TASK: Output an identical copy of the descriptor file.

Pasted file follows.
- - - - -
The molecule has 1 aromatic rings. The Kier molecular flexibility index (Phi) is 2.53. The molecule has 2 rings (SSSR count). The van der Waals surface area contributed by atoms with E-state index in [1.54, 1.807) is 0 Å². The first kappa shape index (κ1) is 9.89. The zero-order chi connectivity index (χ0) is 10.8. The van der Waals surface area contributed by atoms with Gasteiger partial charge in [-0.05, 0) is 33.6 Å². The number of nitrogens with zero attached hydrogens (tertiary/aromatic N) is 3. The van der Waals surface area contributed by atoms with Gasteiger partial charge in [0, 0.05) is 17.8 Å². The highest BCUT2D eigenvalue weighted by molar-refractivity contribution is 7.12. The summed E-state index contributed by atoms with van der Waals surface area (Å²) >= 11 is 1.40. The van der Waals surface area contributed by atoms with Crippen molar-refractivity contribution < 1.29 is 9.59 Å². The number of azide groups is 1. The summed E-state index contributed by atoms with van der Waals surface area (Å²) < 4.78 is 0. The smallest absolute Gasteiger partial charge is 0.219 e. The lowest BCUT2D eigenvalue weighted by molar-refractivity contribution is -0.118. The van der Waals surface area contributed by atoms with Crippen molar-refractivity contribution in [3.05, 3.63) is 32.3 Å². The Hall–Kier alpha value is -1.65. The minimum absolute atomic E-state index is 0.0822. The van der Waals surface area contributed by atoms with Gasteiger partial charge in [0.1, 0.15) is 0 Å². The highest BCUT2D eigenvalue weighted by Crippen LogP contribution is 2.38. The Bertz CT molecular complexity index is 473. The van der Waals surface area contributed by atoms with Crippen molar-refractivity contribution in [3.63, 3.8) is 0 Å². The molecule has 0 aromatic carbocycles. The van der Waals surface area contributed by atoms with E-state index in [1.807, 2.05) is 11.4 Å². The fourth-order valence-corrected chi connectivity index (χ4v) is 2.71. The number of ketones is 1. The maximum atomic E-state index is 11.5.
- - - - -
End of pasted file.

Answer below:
The molecule has 1 aromatic rings. The Kier molecular flexibility index (Phi) is 2.53. The molecule has 2 rings (SSSR count). The van der Waals surface area contributed by atoms with E-state index in [1.54, 1.807) is 0 Å². The first kappa shape index (κ1) is 9.89. The zero-order chi connectivity index (χ0) is 10.8. The van der Waals surface area contributed by atoms with Gasteiger partial charge in [-0.05, 0) is 33.6 Å². The number of nitrogens with zero attached hydrogens (tertiary/aromatic N) is 3. The van der Waals surface area contributed by atoms with Gasteiger partial charge in [0, 0.05) is 17.8 Å². The highest BCUT2D eigenvalue weighted by molar-refractivity contribution is 7.12. The summed E-state index contributed by atoms with van der Waals surface area (Å²) >= 11 is 1.40. The van der Waals surface area contributed by atoms with Crippen molar-refractivity contribution < 1.29 is 9.59 Å². The number of azide groups is 1. The summed E-state index contributed by atoms with van der Waals surface area (Å²) < 4.78 is 0. The smallest absolute Gasteiger partial charge is 0.219 e. The lowest BCUT2D eigenvalue weighted by molar-refractivity contribution is -0.118. The van der Waals surface area contributed by atoms with Crippen molar-refractivity contribution in [3.05, 3.63) is 32.3 Å². The Hall–Kier alpha value is -1.65. The minimum absolute atomic E-state index is 0.0822. The van der Waals surface area contributed by atoms with Gasteiger partial charge in [0.1, 0.15) is 0 Å². The highest BCUT2D eigenvalue weighted by Crippen LogP contribution is 2.38. The Bertz CT molecular complexity index is 473. The van der Waals surface area contributed by atoms with Crippen molar-refractivity contribution in [3.63, 3.8) is 0 Å². The molecule has 0 aromatic carbocycles. The van der Waals surface area contributed by atoms with E-state index in [1.807, 2.05) is 11.4 Å². The fourth-order valence-corrected chi connectivity index (χ4v) is 2.71. The number of ketones is 1. The maximum atomic E-state index is 11.5.